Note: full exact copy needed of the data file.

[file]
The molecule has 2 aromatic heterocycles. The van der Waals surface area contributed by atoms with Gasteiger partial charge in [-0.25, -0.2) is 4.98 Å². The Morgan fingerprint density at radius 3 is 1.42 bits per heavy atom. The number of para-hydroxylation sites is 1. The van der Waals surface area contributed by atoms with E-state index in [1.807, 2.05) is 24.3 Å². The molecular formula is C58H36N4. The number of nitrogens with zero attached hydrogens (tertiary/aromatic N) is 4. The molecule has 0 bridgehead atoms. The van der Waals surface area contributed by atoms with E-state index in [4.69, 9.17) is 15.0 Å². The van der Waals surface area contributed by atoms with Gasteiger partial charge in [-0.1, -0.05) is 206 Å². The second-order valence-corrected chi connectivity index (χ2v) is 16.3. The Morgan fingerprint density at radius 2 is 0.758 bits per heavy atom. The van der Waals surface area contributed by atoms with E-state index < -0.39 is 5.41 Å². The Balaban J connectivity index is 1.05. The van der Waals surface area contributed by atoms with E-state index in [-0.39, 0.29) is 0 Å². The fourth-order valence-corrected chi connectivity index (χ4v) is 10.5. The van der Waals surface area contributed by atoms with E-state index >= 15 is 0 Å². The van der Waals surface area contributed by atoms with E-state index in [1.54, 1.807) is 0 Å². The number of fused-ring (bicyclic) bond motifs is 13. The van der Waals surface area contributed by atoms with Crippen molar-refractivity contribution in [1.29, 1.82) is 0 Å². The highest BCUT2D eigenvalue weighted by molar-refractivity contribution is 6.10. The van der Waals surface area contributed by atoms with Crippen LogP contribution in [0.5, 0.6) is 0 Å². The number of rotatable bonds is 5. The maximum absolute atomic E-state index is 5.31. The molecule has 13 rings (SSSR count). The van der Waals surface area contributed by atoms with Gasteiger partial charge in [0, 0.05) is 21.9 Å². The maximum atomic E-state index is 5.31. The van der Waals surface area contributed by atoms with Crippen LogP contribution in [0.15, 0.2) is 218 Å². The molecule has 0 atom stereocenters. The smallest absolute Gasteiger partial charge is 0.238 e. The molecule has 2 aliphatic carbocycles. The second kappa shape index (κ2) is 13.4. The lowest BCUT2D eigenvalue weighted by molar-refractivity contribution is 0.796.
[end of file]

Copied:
The molecule has 2 aromatic heterocycles. The van der Waals surface area contributed by atoms with Gasteiger partial charge in [-0.25, -0.2) is 4.98 Å². The Morgan fingerprint density at radius 3 is 1.42 bits per heavy atom. The number of para-hydroxylation sites is 1. The van der Waals surface area contributed by atoms with E-state index in [1.807, 2.05) is 24.3 Å². The molecular formula is C58H36N4. The number of nitrogens with zero attached hydrogens (tertiary/aromatic N) is 4. The molecule has 0 bridgehead atoms. The van der Waals surface area contributed by atoms with E-state index in [4.69, 9.17) is 15.0 Å². The van der Waals surface area contributed by atoms with Gasteiger partial charge in [-0.1, -0.05) is 206 Å². The second-order valence-corrected chi connectivity index (χ2v) is 16.3. The Morgan fingerprint density at radius 2 is 0.758 bits per heavy atom. The van der Waals surface area contributed by atoms with E-state index < -0.39 is 5.41 Å². The Balaban J connectivity index is 1.05. The van der Waals surface area contributed by atoms with E-state index in [-0.39, 0.29) is 0 Å². The fourth-order valence-corrected chi connectivity index (χ4v) is 10.5. The van der Waals surface area contributed by atoms with E-state index >= 15 is 0 Å². The van der Waals surface area contributed by atoms with E-state index in [1.54, 1.807) is 0 Å². The number of fused-ring (bicyclic) bond motifs is 13. The van der Waals surface area contributed by atoms with Crippen molar-refractivity contribution in [1.29, 1.82) is 0 Å². The highest BCUT2D eigenvalue weighted by molar-refractivity contribution is 6.10. The van der Waals surface area contributed by atoms with Crippen LogP contribution in [0.5, 0.6) is 0 Å². The number of rotatable bonds is 5. The maximum absolute atomic E-state index is 5.31. The molecule has 13 rings (SSSR count). The van der Waals surface area contributed by atoms with Gasteiger partial charge in [0, 0.05) is 21.9 Å². The maximum atomic E-state index is 5.31. The van der Waals surface area contributed by atoms with Crippen LogP contribution in [0.15, 0.2) is 218 Å². The molecule has 0 atom stereocenters. The smallest absolute Gasteiger partial charge is 0.238 e. The molecule has 2 aliphatic carbocycles. The second kappa shape index (κ2) is 13.4. The lowest BCUT2D eigenvalue weighted by molar-refractivity contribution is 0.796.